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Macromedia Debuts New Robo- Line

Macromedia is rolling out a line of e-learning products, part of a legacy of its $65 million acquisition of eHelp.

The new platforms are used to help build e-learning applications, online help desks, software simulations and/or tutorial sessions.

The San Francisco-based Web graphics software maker said its Macromedia RoboHelp X5 (USD$899), Macromedia RoboInfo 5.0 (USD$799) and RoboInfo Pro 5.0 (USD$1799) are now shipping with upgrades available to purchase from previous versions. But although the name on the box says Macromedia, the majority of the software comes from eHelp.

"Their project had been in the works for more than a year," Macromedia Director of Product Management Miriam Geller told internetnews.com. "The acquisition deal closed about a month ago and now we are shipping it. From an engineering standpoint, that's pretty amazing."

Geller said Macromedia's engineering teams are working on a next-generation product now, which is expected to be more of a balance between eHelp and Macromedia's platforms. Not that there is much disparity already, according to Geller. Much of eHelp's software is designed to work with Macromedia's core suite of products such as Flash, Dreamweaver and the recently released Macromedia Breeze product, an online meeting platform designed to go head-to-head with LiveMeeting from Microsoft and various services from online meeting pioneer WebEx .

"The reason for the merger in the first place is that there are a lot of synergies between the two companies," Geller said. "Going forward, we will look at the product and ask, 'how do we make it work better than it does today?'"

Synergies seem to be the theme for the new Robo-series products. RoboHelp X5, for example includes new support for Macromedia's FlashHelp as well as XML, PDF import/export, content management, distributed workforces, team authoring capabilities, and the newly released JavaHelp 2.0 from Sun Microsystems .

Built on the same code base as RoboHelp, Macromedia's RoboInfo is used to publish and manage company documents online. Version 5.0 features capabilities like workflow audit trails, version control with document rollback, and administrator permissions. Geller said the pro-version adds in a server-based help desk platform with the ability to offer real-time help. The Pro-version also offers detailed usage feedback reports, a natural-language search as well as full-text searches for non-English languages. Both versions are being marketed to the government, healthcare, and financial sectors.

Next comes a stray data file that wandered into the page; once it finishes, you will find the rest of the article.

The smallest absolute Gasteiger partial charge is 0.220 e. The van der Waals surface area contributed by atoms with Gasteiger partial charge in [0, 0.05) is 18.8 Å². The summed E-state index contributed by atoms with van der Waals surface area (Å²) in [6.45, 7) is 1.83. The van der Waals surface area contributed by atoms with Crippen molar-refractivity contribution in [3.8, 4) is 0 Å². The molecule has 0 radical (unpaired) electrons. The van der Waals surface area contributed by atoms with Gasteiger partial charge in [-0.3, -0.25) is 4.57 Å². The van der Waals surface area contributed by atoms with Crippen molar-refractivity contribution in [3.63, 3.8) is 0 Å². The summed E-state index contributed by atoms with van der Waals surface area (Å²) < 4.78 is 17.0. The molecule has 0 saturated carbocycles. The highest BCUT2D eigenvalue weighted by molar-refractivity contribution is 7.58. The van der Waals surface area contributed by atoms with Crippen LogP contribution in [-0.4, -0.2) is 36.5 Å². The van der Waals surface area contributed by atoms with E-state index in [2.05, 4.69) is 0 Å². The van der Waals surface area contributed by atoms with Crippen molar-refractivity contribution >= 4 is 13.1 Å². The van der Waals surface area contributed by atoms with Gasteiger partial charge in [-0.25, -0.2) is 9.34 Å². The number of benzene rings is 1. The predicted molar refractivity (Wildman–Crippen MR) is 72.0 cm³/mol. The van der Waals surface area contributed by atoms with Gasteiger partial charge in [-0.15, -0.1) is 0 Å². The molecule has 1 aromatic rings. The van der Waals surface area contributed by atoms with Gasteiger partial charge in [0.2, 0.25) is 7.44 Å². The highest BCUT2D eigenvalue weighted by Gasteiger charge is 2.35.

"For example, NASA is a big customer that uses our RoboHelp to help them get around some of their SAP issues," Geller said.

The company also boasts contracts with the likes of American Healthtech, The Employment Law Advisory Network, Evergreen Online Learning, Help Solutions, Mitek Industries, and Sygate Technologies.

Macromedia is also looking to use eHelp's products to cash in on the corporate e-learning market, which generated nearly $2.3 billion in 2000. The sector is currently experiencing a growth rate of more than 50 percent, which will allow it to exceed $18 billion in 2005, according to Framingham, Mass.-based analyst firm IDC. The North American market alone is expected to grow to $11.7 billion by 2005, according to research by Kinetic Information and Collaborative Strategies. The sector has seen a fresh opportunity with the marriage of enterprise content management and hosted Web-based learning services. The analyst firm says the combination of content management and e-learning has been appealing to customers' eagerness to gain access to all relevant learning materials while also addressing the all-important bottom line and recent concerns over travel.

With the acquisition complete and products shipping, Geller said that the eHelp team would now settle more into Macromedia's culture. However, Geller was vague about the organization of the company, mentioning only that things were in flux